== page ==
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Late Viséan-Serpukhovian lasiodiscid foraminifers in Vegas de Sotres section (Cantabrian Mountains, NW Spain): Potential biostratigraphic markers for the Viséan-Serpukhovian boundary

AuthorsCózar, Pedro ; Sanz-López, Javier; Blanco-Ferrera, Silvia
Issue Date11-Apr-2015
CitationGeobios, 48(3): 213–238 (2015)
AbstractThe Vegas de Sotres section (Cantabrian Mountains, Northern Spain) spans a continuous record of upper Viséan-Serpukhovian (Mississippian) marine carbonates. It contains distinctive bioclastic pale grey nodular and black limestones of the upper part of the Alba Formation, representative of more shallower-water facies than the classically described deeper-water red griotte limestones of the formation. Above the Alba Formation are dark grey laminated limestones typical facies of the Barcaliente Formation. The Alba Formation in Vegas de Sotres section is noteworthy for the common foraminifers. Systematic analysis of the lasiodiscid foraminifers allows the identification of diverse assemblages with 26 species assigned to 5 genera. The dominant genus is Howchinia, in which 18 species have been identified. Six species were previously described in the literature, 5 species are identified in open nomenclature, and 7 new species are described: H. acutiformis, H. cantabrica, H. enormis, H. hemisphaerica, H. plana, H. sotrensis, and H. variabilis. Also abundant are 5 species of the new genus Hemidiscopsis, formally described here for the first time. Another common genus is Monotaxinoides and, more rarely, Planohowchinia and Eolasiodiscus. Owing to the abundance of taxa, including intermediate forms, phylogenetic relationships are recognized, with transitional forms occurring between distinct genera. Biostratigraphically, some species may help in the recognition of the Viséan/Serpukhovian boundary, as they are recorded close to the first occurrence of the conodont Lochriea ziegleri. Howchinia hemisphaerica nov. sp. first occurs in slightly older levels in the upper Viséan, and H. nov. sp. 4 is found in the same bed as L. ziegleri. Nine species of Howchinia first occur in slightly younger levels in the lower Serpukhovian and therefore also help potentially in the recognition of the base of the Serpukhovian.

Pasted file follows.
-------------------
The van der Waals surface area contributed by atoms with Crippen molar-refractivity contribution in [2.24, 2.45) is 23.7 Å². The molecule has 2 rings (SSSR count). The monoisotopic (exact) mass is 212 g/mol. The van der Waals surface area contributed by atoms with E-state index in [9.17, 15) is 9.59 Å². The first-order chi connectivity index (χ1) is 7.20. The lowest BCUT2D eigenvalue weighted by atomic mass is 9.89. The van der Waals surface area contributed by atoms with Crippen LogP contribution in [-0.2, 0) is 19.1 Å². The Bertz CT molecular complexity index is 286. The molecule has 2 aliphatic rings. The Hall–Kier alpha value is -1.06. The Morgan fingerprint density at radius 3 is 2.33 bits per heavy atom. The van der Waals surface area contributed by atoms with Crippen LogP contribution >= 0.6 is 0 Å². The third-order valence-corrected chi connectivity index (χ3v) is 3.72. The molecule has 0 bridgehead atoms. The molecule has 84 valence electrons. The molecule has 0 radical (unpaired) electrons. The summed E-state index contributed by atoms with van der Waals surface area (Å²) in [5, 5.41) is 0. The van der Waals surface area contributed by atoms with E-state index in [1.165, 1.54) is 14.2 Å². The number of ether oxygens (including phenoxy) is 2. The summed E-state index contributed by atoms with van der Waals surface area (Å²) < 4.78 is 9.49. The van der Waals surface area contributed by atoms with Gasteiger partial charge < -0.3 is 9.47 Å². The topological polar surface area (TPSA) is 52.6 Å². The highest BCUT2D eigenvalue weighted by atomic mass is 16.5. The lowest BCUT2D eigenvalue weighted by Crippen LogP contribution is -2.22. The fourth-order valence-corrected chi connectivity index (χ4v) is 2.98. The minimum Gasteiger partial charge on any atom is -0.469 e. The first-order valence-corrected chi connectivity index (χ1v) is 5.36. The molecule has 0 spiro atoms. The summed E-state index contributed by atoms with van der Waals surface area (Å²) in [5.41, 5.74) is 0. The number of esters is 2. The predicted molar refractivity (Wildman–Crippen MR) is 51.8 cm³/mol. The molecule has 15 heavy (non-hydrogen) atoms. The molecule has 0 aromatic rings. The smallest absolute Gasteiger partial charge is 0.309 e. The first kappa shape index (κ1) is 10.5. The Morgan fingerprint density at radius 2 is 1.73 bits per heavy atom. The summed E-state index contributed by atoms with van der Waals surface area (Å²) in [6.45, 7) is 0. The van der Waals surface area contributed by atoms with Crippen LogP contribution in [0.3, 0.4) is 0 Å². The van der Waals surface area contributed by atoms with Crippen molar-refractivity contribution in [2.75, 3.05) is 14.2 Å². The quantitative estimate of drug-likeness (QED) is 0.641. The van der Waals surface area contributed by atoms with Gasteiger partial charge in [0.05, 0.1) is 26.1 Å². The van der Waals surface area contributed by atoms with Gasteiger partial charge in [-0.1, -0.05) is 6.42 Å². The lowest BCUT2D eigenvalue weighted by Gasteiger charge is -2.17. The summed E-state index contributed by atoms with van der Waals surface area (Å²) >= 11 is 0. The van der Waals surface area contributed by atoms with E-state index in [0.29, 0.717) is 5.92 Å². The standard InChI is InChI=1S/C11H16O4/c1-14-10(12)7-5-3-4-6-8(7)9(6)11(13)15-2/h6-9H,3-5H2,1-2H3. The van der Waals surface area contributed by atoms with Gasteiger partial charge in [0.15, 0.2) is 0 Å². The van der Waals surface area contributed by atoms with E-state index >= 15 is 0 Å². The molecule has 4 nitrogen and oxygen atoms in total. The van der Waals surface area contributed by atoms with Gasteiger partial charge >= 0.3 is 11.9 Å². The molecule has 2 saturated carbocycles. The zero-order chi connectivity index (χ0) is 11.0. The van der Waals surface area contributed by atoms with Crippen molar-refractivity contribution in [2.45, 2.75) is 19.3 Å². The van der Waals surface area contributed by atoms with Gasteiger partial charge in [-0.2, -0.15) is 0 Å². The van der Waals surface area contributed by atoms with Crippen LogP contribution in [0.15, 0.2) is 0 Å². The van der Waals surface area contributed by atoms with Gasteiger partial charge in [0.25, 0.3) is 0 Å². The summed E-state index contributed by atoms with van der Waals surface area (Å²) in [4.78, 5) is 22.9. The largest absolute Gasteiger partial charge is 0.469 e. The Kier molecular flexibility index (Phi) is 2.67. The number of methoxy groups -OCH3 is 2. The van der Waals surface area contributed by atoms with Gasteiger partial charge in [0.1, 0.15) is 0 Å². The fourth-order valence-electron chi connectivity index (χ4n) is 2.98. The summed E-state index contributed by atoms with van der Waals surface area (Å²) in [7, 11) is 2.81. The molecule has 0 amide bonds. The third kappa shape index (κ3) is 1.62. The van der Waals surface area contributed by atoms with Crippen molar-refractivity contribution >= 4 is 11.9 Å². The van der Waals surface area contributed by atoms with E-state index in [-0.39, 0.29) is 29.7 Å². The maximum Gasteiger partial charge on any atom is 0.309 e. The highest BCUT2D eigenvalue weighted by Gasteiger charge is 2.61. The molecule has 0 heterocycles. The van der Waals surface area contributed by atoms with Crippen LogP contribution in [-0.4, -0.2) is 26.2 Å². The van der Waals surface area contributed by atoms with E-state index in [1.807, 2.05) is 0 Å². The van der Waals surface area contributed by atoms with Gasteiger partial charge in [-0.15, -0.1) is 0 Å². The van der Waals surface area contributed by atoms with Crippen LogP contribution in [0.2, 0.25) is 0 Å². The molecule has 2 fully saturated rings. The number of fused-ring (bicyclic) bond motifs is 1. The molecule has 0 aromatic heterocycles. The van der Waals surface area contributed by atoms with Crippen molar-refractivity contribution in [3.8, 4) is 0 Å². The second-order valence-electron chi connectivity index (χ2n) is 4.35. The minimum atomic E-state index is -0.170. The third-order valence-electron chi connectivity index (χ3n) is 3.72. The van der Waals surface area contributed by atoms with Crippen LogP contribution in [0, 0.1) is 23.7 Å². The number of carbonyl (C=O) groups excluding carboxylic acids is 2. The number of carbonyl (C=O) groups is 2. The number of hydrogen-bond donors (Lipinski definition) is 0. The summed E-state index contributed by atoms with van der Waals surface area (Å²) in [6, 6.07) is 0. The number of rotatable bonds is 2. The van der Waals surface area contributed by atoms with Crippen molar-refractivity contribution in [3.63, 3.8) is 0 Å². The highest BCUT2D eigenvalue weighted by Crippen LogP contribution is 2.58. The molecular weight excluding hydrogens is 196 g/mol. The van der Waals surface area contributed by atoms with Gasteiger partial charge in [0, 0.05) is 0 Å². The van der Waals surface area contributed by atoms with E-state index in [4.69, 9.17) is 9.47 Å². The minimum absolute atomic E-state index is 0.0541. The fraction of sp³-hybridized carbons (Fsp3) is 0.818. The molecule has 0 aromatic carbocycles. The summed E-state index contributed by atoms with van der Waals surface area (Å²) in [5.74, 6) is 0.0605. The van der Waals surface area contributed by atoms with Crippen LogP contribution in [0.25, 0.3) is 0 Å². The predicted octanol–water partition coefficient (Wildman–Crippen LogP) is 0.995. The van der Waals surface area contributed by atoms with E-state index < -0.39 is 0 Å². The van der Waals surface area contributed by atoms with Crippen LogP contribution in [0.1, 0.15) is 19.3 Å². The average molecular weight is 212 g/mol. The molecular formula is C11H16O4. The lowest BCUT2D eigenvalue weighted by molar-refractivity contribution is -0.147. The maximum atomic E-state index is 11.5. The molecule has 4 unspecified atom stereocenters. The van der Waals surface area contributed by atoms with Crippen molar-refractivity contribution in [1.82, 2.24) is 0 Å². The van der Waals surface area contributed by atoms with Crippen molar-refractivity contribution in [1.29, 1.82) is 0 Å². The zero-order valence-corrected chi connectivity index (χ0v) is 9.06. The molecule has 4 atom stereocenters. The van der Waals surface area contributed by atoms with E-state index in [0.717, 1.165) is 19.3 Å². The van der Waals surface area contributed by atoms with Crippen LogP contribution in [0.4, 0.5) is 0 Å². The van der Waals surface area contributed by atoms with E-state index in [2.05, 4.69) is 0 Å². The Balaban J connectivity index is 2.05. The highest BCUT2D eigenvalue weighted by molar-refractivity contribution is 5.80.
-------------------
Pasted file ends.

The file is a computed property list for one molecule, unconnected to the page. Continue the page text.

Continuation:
Publisher version (URL)http://dx.doi.org/10.1016/j.geobios.2015.02.006
Appears in Collections:(IGEO) Artículos
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